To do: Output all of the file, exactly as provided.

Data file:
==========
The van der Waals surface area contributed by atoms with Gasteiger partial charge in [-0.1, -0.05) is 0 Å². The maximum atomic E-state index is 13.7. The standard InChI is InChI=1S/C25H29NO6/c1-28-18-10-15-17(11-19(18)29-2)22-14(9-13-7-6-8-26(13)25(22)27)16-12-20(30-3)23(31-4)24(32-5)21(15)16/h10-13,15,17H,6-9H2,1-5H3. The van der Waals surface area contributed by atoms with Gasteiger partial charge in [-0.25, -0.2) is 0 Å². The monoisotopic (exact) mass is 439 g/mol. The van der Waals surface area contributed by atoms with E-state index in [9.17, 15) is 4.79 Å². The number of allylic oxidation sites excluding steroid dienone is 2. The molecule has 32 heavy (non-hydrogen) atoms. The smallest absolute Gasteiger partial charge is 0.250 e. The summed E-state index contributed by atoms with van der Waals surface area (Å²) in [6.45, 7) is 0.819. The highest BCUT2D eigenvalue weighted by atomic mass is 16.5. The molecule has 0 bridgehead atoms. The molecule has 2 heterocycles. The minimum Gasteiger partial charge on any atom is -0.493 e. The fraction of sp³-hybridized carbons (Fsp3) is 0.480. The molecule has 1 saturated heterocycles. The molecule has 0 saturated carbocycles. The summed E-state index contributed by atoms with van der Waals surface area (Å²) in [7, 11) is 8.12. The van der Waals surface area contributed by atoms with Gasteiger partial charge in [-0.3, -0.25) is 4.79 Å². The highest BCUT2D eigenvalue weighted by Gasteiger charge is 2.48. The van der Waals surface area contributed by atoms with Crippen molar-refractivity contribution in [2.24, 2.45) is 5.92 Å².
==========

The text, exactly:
The van der Waals surface area contributed by atoms with Gasteiger partial charge in [-0.1, -0.05) is 0 Å². The maximum atomic E-state index is 13.7. The standard InChI is InChI=1S/C25H29NO6/c1-28-18-10-15-17(11-19(18)29-2)22-14(9-13-7-6-8-26(13)25(22)27)16-12-20(30-3)23(31-4)24(32-5)21(15)16/h10-13,15,17H,6-9H2,1-5H3. The van der Waals surface area contributed by atoms with Gasteiger partial charge in [-0.25, -0.2) is 0 Å². The monoisotopic (exact) mass is 439 g/mol. The van der Waals surface area contributed by atoms with E-state index in [9.17, 15) is 4.79 Å². The number of allylic oxidation sites excluding steroid dienone is 2. The molecule has 32 heavy (non-hydrogen) atoms. The smallest absolute Gasteiger partial charge is 0.250 e. The summed E-state index contributed by atoms with van der Waals surface area (Å²) in [6.45, 7) is 0.819. The highest BCUT2D eigenvalue weighted by atomic mass is 16.5. The molecule has 0 bridgehead atoms. The molecule has 2 heterocycles. The minimum Gasteiger partial charge on any atom is -0.493 e. The fraction of sp³-hybridized carbons (Fsp3) is 0.480. The molecule has 1 saturated heterocycles. The molecule has 0 saturated carbocycles. The summed E-state index contributed by atoms with van der Waals surface area (Å²) in [7, 11) is 8.12. The van der Waals surface area contributed by atoms with Gasteiger partial charge in [-0.3, -0.25) is 4.79 Å². The highest BCUT2D eigenvalue weighted by Gasteiger charge is 2.48. The van der Waals surface area contributed by atoms with Crippen molar-refractivity contribution in [2.24, 2.45) is 5.92 Å².